Black Maternal Health Week shines light on racial disparities in healthcare


ROCHESTER, N.Y. (WROC) — It’s Black Maternal Health Week and the pandemic is shining a light on racial disparities throughout the healthcare system. 

Childbirth should be safe for all, but for many, that’s not the case. Rochester’s Black Nurses Association spoke to News 8 about why Black Maternal Health Week is so important. 

“We have a 3-4 time higher rate of death, maternal death, when it comes to delivery versus our white peers or hispanic peers,” said Ja’Mia Hewitt MSHA, BSN, RN.  

That statistic is one of many reasons health experts say Black Maternal Health Week is so important to recognize and bring attention to. 

“60 percent of these deaths are preventable and we have so much work to do. That’s the importance of Black Maternal Health week, to really shine a light on this disparity so that way we can help close this gap,” Hewitt said. 

Access to insurance, poverty, education and not feeling comfortable are all barriers to equal care for black women. 

“They talk a lot about not being heard. That they feel marginalized. That there are delays in the care. Often times you’re voicing a complaint and it’s minimized,” said Dr. Celia McIntosh, a nurse practitioner and Black Maternal Health Committee Chair. “If you’re going somewhere where someone has any sort of bias towards you, you’re not going to be comfortable going there, you’re not going to trust the care.”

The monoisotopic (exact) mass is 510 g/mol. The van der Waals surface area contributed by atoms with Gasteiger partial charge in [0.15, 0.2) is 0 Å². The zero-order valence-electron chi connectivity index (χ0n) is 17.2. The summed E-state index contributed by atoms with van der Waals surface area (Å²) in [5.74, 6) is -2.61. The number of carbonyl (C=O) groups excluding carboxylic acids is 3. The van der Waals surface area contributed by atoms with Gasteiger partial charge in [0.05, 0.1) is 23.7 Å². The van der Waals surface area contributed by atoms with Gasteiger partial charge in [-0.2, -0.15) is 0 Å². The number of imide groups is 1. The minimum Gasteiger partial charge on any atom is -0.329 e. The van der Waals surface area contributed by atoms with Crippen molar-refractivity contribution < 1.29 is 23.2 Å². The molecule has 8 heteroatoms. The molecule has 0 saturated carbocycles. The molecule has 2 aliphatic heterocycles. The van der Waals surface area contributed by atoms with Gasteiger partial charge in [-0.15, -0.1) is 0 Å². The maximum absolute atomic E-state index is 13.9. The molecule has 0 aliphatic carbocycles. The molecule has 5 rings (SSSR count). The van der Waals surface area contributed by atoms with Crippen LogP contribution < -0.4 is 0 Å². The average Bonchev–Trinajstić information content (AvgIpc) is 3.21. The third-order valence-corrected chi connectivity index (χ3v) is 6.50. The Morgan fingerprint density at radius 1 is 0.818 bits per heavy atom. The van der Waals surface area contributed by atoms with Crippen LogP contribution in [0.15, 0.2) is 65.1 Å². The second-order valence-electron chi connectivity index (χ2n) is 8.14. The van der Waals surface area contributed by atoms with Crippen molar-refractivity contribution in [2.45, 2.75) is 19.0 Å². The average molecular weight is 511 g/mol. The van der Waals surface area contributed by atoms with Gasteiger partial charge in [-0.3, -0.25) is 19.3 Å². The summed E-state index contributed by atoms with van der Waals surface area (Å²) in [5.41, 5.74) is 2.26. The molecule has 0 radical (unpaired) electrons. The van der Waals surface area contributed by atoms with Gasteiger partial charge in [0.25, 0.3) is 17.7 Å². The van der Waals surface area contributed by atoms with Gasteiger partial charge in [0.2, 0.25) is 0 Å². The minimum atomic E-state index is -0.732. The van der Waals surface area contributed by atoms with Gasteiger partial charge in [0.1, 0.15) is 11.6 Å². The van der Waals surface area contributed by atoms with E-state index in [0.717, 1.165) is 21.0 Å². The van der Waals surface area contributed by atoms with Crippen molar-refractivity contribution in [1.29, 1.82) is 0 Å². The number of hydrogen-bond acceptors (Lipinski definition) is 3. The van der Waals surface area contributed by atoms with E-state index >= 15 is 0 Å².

Feeling unheard is one of the main reasons Rochester’s Black Nurses Association started the “See Her” Campaign.  

“We want our providers, we want our nurse practitioners, we want our APPs, our nurses, we want everyone to see the patient. See her for who she is. She her in that moment and hear what she is saying in that moment,” Hewitt said. 

The COVID-19 pandemic is adding fuel to the flame. Dr. McIntosh says it’s a crisis in a crisis. 

“They found that expectant mothers are more likely to be admitted to ICU’s, receive invasive ventilation, and are]aren’t increased risk of death compared to non-pregnant women,” Dr. McIntosh said. 

She also said that unequal care expands beyond the hospital. “When they do discharge instructions, they are not giving them the adequate information where they would explain to some other mothers, they are just kind of sticking the paper in their face or on the table or something.” 

Senator Kirsten Gillibrand also announced Friday two pieces of legislation to address the disproportionate rate of maternal deaths among black women and to help eliminate racial bias in care.

President Joe Biden also proclaimed this week as Black Maternal Health week and called on all Americans to raise awareness of the state of Black maternal health in the U.S. 

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